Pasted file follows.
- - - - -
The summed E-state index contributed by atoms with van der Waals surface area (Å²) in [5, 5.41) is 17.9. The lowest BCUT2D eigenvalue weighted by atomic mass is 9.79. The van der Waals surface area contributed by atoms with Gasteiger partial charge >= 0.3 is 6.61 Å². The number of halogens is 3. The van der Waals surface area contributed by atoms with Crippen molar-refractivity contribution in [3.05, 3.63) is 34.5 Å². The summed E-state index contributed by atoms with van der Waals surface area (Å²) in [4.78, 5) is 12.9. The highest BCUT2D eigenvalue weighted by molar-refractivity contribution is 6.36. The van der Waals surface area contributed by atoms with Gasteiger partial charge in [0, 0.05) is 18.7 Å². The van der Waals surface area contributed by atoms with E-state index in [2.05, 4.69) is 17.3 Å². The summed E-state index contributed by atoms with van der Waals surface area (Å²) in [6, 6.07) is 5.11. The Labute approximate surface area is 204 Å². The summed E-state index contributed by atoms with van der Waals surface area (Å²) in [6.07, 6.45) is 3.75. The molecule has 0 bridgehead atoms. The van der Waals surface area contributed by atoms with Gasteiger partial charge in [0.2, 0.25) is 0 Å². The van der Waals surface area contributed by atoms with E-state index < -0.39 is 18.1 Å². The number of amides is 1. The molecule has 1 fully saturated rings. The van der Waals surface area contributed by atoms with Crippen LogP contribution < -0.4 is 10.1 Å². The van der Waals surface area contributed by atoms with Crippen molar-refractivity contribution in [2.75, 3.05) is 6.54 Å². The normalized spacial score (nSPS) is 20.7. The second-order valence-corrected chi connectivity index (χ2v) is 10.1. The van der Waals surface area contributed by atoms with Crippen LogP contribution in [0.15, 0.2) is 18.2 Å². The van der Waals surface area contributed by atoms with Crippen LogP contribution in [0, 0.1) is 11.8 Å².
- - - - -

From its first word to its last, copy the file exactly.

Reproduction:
The summed E-state index contributed by atoms with van der Waals surface area (Å²) in [5, 5.41) is 17.9. The lowest BCUT2D eigenvalue weighted by atomic mass is 9.79. The van der Waals surface area contributed by atoms with Gasteiger partial charge >= 0.3 is 6.61 Å². The number of halogens is 3. The van der Waals surface area contributed by atoms with Crippen molar-refractivity contribution in [3.05, 3.63) is 34.5 Å². The summed E-state index contributed by atoms with van der Waals surface area (Å²) in [4.78, 5) is 12.9. The highest BCUT2D eigenvalue weighted by molar-refractivity contribution is 6.36. The van der Waals surface area contributed by atoms with Gasteiger partial charge in [0, 0.05) is 18.7 Å². The van der Waals surface area contributed by atoms with E-state index in [2.05, 4.69) is 17.3 Å². The summed E-state index contributed by atoms with van der Waals surface area (Å²) in [6, 6.07) is 5.11. The Labute approximate surface area is 204 Å². The summed E-state index contributed by atoms with van der Waals surface area (Å²) in [6.07, 6.45) is 3.75. The molecule has 0 bridgehead atoms. The van der Waals surface area contributed by atoms with Gasteiger partial charge in [0.2, 0.25) is 0 Å². The van der Waals surface area contributed by atoms with E-state index < -0.39 is 18.1 Å². The number of amides is 1. The molecule has 1 fully saturated rings. The van der Waals surface area contributed by atoms with Crippen LogP contribution < -0.4 is 10.1 Å². The van der Waals surface area contributed by atoms with Crippen molar-refractivity contribution in [2.75, 3.05) is 6.54 Å². The normalized spacial score (nSPS) is 20.7. The second-order valence-corrected chi connectivity index (χ2v) is 10.1. The van der Waals surface area contributed by atoms with Crippen LogP contribution in [0.15, 0.2) is 18.2 Å². The van der Waals surface area contributed by atoms with Crippen LogP contribution in [0, 0.1) is 11.8 Å².